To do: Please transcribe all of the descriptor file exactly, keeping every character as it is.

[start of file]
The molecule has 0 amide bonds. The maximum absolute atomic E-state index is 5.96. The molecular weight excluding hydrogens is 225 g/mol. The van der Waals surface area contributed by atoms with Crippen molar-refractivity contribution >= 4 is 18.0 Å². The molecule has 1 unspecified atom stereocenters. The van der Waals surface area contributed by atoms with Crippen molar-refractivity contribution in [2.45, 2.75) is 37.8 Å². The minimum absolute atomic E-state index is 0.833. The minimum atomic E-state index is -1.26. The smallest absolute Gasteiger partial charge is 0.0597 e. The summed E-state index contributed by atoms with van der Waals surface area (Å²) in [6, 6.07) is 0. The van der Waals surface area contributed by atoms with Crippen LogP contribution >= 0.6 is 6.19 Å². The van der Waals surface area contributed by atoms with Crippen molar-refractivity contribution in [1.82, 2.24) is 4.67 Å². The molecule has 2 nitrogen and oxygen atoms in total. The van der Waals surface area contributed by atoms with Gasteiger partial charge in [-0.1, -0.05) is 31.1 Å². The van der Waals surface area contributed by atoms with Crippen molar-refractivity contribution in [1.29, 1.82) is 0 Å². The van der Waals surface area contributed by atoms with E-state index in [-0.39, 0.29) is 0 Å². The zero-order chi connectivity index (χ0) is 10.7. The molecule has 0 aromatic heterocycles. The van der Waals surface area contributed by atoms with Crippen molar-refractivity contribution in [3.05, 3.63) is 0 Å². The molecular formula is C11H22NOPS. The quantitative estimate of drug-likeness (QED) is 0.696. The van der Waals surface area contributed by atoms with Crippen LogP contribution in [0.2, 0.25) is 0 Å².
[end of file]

The molecule has 0 amide bonds. The maximum absolute atomic E-state index is 5.96. The molecular weight excluding hydrogens is 225 g/mol. The van der Waals surface area contributed by atoms with Crippen molar-refractivity contribution >= 4 is 18.0 Å². The molecule has 1 unspecified atom stereocenters. The van der Waals surface area contributed by atoms with Crippen molar-refractivity contribution in [2.45, 2.75) is 37.8 Å². The minimum absolute atomic E-state index is 0.833. The minimum atomic E-state index is -1.26. The smallest absolute Gasteiger partial charge is 0.0597 e. The summed E-state index contributed by atoms with van der Waals surface area (Å²) in [6, 6.07) is 0. The van der Waals surface area contributed by atoms with Crippen LogP contribution >= 0.6 is 6.19 Å². The van der Waals surface area contributed by atoms with Crippen molar-refractivity contribution in [1.82, 2.24) is 4.67 Å². The molecule has 2 nitrogen and oxygen atoms in total. The van der Waals surface area contributed by atoms with Gasteiger partial charge in [-0.1, -0.05) is 31.1 Å². The van der Waals surface area contributed by atoms with Crippen molar-refractivity contribution in [1.29, 1.82) is 0 Å². The van der Waals surface area contributed by atoms with E-state index in [-0.39, 0.29) is 0 Å². The zero-order chi connectivity index (χ0) is 10.7. The molecule has 0 aromatic heterocycles. The van der Waals surface area contributed by atoms with Crippen molar-refractivity contribution in [3.05, 3.63) is 0 Å². The molecular formula is C11H22NOPS. The quantitative estimate of drug-likeness (QED) is 0.696. The van der Waals surface area contributed by atoms with Crippen LogP contribution in [0.2, 0.25) is 0 Å².